Transport Canada requires that paddlers carry certain safety items on human-powered pleasure craft such as canoes, kayaks, and stand up paddleboards. (Paddleboards aren't mentioned by name by Transport Canada, but they are currently included in this category.)
The equipment you're required to carry varies by type and length of your craft, and where and when you're paddling. You may need any or all of the following items. Visitfor more details.
Every paddlecraft is required to have "one Canadian-approved personal flotation device or lifejacket of appropriate size for each person on board." Inflatable PFDs and belt packs are popular with boarders and other paddlers because of their low profile. You must be wearing an inflatable device for it to be legal (an excellent habit to get into with foam-filled flotation devices too). Inflatables are not legal for whitewater because they are not inherently buoyant.
Every paddlecraft must have "one sound-signalling appliance that meets the applicable standards set out in the Collision Regulations, or a sound-signalling device." Provided it's pealess, a simple whistle (like the one that comes attached to many PFDs) fulfills this requirement.
Almost every paddlecraft is required to have "one buoyant heaving line at least 15m long." Sit-on-top kayaks are exempt, provided everyone on board is wearing an approved PFD or lifejacket (inflatable or foam).
Throwlines are great for whitewater paddlers, who can toss them from a river's edge to a companion in trouble. They are rarely used by sea kayakers or lake canoeists. Many non-whitewater paddlers carry a combination throwline-towline. A towline is more useful for most craft-to-craft rescues in open water, and for towing tired or seasick paddlers. If you're paddling on the sea, be sure any hardware on your towline is saltwater safe.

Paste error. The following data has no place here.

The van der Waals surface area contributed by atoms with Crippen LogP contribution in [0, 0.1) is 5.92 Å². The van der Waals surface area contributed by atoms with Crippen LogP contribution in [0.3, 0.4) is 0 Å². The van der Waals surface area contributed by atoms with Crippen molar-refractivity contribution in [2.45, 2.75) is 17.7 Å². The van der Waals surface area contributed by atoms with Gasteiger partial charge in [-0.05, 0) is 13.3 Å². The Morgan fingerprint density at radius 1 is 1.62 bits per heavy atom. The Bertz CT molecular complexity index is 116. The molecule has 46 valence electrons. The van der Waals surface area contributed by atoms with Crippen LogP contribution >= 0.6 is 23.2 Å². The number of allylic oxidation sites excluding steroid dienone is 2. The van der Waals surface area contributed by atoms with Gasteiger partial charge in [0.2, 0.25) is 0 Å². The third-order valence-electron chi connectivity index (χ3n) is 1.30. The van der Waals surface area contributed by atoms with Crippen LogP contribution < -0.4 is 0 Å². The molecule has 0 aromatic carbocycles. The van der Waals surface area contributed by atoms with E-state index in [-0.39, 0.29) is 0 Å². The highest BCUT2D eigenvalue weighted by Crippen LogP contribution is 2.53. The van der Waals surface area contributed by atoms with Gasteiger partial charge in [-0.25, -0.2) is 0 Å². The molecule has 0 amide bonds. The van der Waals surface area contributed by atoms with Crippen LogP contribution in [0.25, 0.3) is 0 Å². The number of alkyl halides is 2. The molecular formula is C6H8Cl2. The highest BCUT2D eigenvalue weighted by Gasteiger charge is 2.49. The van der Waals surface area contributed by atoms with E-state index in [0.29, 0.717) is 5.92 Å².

"One bailer or manual bilge pump or bilge-pumping arrangements." A simple scoop made from a cut-up bleach bottle would fulfill the law, but a proper pump will empty your boat faster. This requirement doesn't apply to a "pleasure craft that cannot hold enough water to make it capsize or a pleasure craft that has watertight compartments that are sealed and not readily accessible." So paddleboards, self-bailing inflatable kayaks, and sit-on-top kayaks with hatch free flotation compartments are exempt.
"One reboarding device." This is required if the vertical height that must be climbed to reboard is more than 0.5m, so most paddlecraft are exempt. If you're paddling open water, consider carrying a rescue stirrup anyway. They're great for self or assisted rescues or even for those who can usually roll or reboard unassisted.
If you're paddling in darkness, fog, or snow, or if your craft is more than 6m long (like many double kayaks and expedition canoes) you're required to carry a "watertight flashlight." If you regularly paddle at night, consider a steady burning white light that is visible from all sides. It will give other boats a better chance of seeing you in time to react safely.
If your craft is over 6m, you're required to carry "Six Canadian-approved flares of Type A (Rocket Parachute), B (Multi-Star) or C (Hand)." You're exempt if you're paddling on a river, canal, or lake where you can't get more than 1.852km (one nautical mile) from shore, or if your boat "has no sleeping quarters and is engaged in an official competition or in final preparation for an official competition." Even if you're exempt, think about where and when you paddle, and whether carrying flares could increase your safety in an emergency.
The requirement for "One magnetic compass" doesn't apply if your boat is 8m or less and you're paddling within sight of seamarks (navigation marks). But a compass is always an excellent tool to have in case of fog or GPS failure.
Transport Canada's requires one radar reflector "in certain circumstances." Most paddlecraft are exempt in most situations as "the small size of the vessel or its operation away from radar navigation makes compliance impractical." However, this is a good reminder that small, non-metal boats are invisible on radar. Prudent paddlers should avoid high traffic waters in restricted visibility. If you're accidentally caught in such circumstances, a GPS and a VHF radio could be used to advise bigger boats of your location.